Thank you for your interest in our paper,
“2023 Top Trends in Aging Services.”
When the Medicare skilled nursing payment final rule for FY 2022 came out recently, providers breathed a sigh of relief. We were all watching closely for the determination by the Centers for Medicare & Medicaid Services (CMS) on its proposed 5 percent cut to payment rates to maintain budget neutrality. After consideration of COVID-19 impact and other factors, CMS decided to hold off for a year before addressing what the agency considers to be excess spending under the Patient-Driven Payment Model (PDPM), implemented in October 2019. After a very difficult year, this was welcome news, but many challenges remain. Now is the time to redouble efforts under this new payment system to increase acuity, change service delivery, and ensure that your documentation is in order.
The road ahead on PDPM has some land mines. The market basket update is only 1.2 percent for FY 2022. The Skilled Nursing Facility Value-Based Purchasing (SNF VBP) adjustment will mean that there is a further 0.8 percent reduction for all providers, regardless of performance on 30-day readmissions. The looming re-imposition of the 2 percent Medicare sequestration adjustment means that Medicare rates will be going down even prior to any 5 percent cut that might be implemented in the future. We have also seen an increase in additional documentation requests (ADRs) from payors, seeking evidence to justify the payments already made. Finally, at some point, the three-day prior hospital stay waiver may get terminated when the public health emergency ends.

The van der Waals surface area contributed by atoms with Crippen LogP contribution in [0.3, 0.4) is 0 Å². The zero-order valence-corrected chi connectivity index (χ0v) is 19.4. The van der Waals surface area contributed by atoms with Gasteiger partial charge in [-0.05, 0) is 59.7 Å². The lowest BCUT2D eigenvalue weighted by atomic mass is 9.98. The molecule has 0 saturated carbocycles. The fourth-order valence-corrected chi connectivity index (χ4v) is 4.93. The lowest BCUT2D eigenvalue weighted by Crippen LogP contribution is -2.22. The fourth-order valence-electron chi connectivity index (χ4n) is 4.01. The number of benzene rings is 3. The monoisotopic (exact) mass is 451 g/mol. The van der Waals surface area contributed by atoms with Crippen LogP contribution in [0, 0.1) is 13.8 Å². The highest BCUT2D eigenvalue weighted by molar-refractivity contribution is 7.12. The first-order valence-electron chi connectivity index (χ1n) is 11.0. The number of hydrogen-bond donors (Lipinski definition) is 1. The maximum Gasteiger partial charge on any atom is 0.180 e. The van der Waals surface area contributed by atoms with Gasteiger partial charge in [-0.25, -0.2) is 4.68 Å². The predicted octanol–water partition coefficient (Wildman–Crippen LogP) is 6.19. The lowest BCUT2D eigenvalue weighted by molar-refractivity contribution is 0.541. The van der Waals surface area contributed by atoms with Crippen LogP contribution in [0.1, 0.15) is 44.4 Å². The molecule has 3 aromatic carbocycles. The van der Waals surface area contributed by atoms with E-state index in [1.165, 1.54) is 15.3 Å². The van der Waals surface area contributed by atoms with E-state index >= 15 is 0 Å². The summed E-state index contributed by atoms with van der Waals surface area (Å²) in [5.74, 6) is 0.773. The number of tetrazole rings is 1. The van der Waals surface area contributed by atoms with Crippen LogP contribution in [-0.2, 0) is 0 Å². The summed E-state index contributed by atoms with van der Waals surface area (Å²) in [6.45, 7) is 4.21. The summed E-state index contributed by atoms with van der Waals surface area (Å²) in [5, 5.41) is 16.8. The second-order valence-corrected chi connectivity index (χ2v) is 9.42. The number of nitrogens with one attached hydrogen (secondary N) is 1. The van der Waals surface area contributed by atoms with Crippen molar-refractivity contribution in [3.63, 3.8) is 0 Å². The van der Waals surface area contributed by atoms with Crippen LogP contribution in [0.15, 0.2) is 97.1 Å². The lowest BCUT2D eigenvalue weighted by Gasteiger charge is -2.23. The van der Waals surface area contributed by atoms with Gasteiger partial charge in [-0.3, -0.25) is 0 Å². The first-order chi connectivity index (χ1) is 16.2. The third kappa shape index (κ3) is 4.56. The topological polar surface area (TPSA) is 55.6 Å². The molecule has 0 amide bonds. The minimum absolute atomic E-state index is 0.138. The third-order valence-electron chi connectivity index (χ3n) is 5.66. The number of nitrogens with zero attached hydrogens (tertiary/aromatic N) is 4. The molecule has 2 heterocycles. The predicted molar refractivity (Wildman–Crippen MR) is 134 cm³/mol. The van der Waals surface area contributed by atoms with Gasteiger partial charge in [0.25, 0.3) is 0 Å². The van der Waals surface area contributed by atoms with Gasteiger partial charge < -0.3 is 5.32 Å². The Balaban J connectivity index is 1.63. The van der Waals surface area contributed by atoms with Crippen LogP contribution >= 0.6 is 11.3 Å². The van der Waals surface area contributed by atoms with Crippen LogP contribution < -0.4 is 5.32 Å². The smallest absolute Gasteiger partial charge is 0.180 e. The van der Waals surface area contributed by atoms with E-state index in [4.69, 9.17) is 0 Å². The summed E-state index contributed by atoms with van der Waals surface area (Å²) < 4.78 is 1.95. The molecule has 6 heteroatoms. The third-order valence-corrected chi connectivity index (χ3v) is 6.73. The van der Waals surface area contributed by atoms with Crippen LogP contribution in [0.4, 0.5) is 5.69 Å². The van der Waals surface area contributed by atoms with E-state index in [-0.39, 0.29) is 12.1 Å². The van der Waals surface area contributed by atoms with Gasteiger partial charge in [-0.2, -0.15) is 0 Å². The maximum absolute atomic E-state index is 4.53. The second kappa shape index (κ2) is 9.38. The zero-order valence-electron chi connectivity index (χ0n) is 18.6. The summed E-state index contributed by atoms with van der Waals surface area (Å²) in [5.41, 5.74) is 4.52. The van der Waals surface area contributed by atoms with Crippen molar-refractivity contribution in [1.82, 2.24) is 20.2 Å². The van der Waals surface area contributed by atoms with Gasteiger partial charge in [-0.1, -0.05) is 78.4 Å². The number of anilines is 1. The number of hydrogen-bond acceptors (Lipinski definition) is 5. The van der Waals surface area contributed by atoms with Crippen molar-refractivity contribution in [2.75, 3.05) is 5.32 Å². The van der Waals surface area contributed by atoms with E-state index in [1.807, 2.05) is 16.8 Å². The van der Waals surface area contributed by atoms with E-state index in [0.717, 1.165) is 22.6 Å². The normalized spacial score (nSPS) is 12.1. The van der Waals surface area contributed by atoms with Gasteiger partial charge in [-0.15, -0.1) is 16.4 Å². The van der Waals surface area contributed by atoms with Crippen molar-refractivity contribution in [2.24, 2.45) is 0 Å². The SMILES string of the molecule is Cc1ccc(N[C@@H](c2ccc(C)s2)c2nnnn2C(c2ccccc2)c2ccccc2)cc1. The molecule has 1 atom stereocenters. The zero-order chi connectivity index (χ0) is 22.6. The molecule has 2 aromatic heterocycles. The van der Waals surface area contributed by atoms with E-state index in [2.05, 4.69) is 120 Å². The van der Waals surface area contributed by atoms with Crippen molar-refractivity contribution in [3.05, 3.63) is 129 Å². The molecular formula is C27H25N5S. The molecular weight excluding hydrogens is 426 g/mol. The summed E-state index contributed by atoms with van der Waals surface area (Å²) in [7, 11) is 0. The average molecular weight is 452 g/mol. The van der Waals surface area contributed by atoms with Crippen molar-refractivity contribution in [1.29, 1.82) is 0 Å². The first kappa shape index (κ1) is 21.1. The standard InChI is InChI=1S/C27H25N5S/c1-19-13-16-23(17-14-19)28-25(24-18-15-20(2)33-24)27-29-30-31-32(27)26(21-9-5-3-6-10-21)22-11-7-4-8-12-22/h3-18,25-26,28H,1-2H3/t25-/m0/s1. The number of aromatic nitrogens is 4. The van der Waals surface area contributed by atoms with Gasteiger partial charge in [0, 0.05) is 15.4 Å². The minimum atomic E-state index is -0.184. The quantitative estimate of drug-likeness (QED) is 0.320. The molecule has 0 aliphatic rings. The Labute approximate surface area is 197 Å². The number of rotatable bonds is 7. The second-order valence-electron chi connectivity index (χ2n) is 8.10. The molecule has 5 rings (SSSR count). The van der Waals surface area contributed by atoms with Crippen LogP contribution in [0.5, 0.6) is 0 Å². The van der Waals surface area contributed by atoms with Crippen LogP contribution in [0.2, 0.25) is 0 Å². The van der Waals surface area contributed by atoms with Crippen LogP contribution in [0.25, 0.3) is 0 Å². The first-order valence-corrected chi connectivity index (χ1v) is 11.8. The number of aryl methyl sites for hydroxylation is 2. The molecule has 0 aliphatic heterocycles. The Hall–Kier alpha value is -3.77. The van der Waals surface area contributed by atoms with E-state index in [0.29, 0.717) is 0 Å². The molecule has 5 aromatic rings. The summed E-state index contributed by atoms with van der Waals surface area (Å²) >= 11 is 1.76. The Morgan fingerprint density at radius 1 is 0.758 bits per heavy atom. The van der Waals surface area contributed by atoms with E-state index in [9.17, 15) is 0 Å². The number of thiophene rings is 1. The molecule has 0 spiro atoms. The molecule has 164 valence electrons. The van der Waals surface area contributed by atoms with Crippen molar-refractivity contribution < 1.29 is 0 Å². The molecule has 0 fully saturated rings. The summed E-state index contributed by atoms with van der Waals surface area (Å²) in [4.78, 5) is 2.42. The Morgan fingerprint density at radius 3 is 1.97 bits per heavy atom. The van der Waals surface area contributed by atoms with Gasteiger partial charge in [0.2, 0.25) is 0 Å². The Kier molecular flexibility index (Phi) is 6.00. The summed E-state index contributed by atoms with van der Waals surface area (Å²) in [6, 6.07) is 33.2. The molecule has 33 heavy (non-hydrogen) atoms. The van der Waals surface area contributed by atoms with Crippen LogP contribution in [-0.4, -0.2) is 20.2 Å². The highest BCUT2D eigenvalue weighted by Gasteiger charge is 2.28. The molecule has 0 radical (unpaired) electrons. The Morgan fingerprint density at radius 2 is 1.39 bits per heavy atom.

Many providers have been examining their acuity levels under PDPM and considering taking patients they have previously shied away from. These would include patients needing IVs or total parenteral nutrition, as well as those with other skilled needs such as respiratory therapy. This has been a challenge during the pandemic as experienced staff has been hard to find, so this strategy must be accompanied by a recruitment and retention program and thorough training.
A second thing providers have been doing is restructuring service delivery, particularly of therapy. Some of these efforts were sidetracked by COVID-19, but data from CMS indicated an increase in group and concurrent therapy and a reduction in individual therapy. It is time for every skilled nursing provider to examine their therapy contracts and move them to an outcome orientation in line with value-based care. Some providers have been considering moving therapy in-house as well, an option that requires careful analysis.
Another thing some providers are doing is conducting independent reviews of their Medicare documentation and operational processes. At Health Dimensions Group (HDG), we have done many such reviews and see consistent issues among our clients, including:
As a national leader in health care management and consulting services, HDG can assist your organization in surviving and thriving in this challenging environment. Our capabilities include strategic and operational reviews, as well as preparation for value-based care, surveys, and audits. Please contact us at firstname.lastname@example.org or 763.537.5700 for more information.
Authored by: Brian Ellsworth
Vice President, Public Policy and Payment Transformation
Michael Riley, RN RAC-CT